YouTube’s and Netflix’s growing market shares and influence in Korea are fueling moves to make these global video platforms subject to broadcasting regulations in Korea.
In particular, there is a growing concern over YouTube recording an overwhelming share in the internet and mobile video market in South Korea. According to a report on shares of mobile video app use released by WiseApp in May, YouTube dominated the Korean video market with an overwhelming share of 85.6%. With YouTube enjoying a sharp increase in its users on the internet and mobile world, Google are hogging high-quality content and advertising revenue.
The biggest Korean internet portal Naver which has led the Korean platform market is also keeping a watchful eye on the fast rise of YouTube. While a large number of internet and mobile users have adopted YouTube as their base platform, its influence has been growing day by day but YouTube is not properly regulated.
At the moment, according to many experts, it is proper to integrate the Internet Protocol Television (IPTV) Business Act into the Broadcasting Act and define over the top (OTT) operators as value added carriers and make them subject to the Broadcasting Act.
"New services such as Netflix, OTT, and one-person broadcasting are left in blind spots of regulations while excessive regulations are impeding the innovation of existing broadcasters." said Park Sang-ho, director of the Public Media Research Institute in a public hearing held at the National Assembly on August 24.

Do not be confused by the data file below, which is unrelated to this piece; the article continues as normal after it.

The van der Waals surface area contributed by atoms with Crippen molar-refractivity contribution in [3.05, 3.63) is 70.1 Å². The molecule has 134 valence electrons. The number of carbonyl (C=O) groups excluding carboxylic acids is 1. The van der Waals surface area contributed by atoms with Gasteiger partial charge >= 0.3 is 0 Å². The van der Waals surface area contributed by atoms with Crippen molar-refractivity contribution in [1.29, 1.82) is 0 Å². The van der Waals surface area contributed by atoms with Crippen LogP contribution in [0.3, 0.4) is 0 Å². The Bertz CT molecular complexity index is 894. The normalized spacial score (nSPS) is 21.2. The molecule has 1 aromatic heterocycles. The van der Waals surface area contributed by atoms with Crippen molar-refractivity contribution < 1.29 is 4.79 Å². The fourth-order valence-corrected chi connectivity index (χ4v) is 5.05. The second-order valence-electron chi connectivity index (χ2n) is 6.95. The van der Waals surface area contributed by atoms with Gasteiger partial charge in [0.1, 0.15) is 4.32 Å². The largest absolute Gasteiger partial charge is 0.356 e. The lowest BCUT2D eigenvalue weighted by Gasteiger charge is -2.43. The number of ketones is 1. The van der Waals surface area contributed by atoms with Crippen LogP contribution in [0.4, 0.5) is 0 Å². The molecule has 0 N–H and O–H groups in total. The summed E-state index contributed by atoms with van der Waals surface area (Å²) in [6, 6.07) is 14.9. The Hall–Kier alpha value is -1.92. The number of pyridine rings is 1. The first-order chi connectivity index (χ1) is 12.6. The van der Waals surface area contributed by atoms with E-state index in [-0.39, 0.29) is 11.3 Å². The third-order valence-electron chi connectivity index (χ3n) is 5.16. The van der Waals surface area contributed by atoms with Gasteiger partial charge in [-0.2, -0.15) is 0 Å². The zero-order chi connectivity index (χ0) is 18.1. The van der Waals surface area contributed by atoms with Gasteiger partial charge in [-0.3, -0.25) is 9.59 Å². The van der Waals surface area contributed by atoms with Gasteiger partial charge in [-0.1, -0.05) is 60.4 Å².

Fast-growing OTT broadcasting and personal internet broadcasting are now classified into supplementary communication services under the Telecommunications Business Act. Therefore, these operators are free from the Telecommunications Business Act, not the current Broadcasting Act, and are hardly regulated in terms of market entries, advertising, and contents. Network and cable TV companies as well as Korean internet portals are subject to strict regulations while YouTube and Netflix are enjoying more benefits, so many experts are pointing out that some actions have to be taken to correct the situation.
However, some experts refute that the same rule cannot be applied to value added carriers out of concern that if regulations applied to key telecommunications service providers expand to cover value added carriers, it may hamper the growth of the internet industry.
Therefore, there will be many pros and cons on whether or not to include OTT operators in the broadcasting law in addition to a reverse discrimination between Korean and foreign operators in the process of discussing an integrated broadcasting law in the future.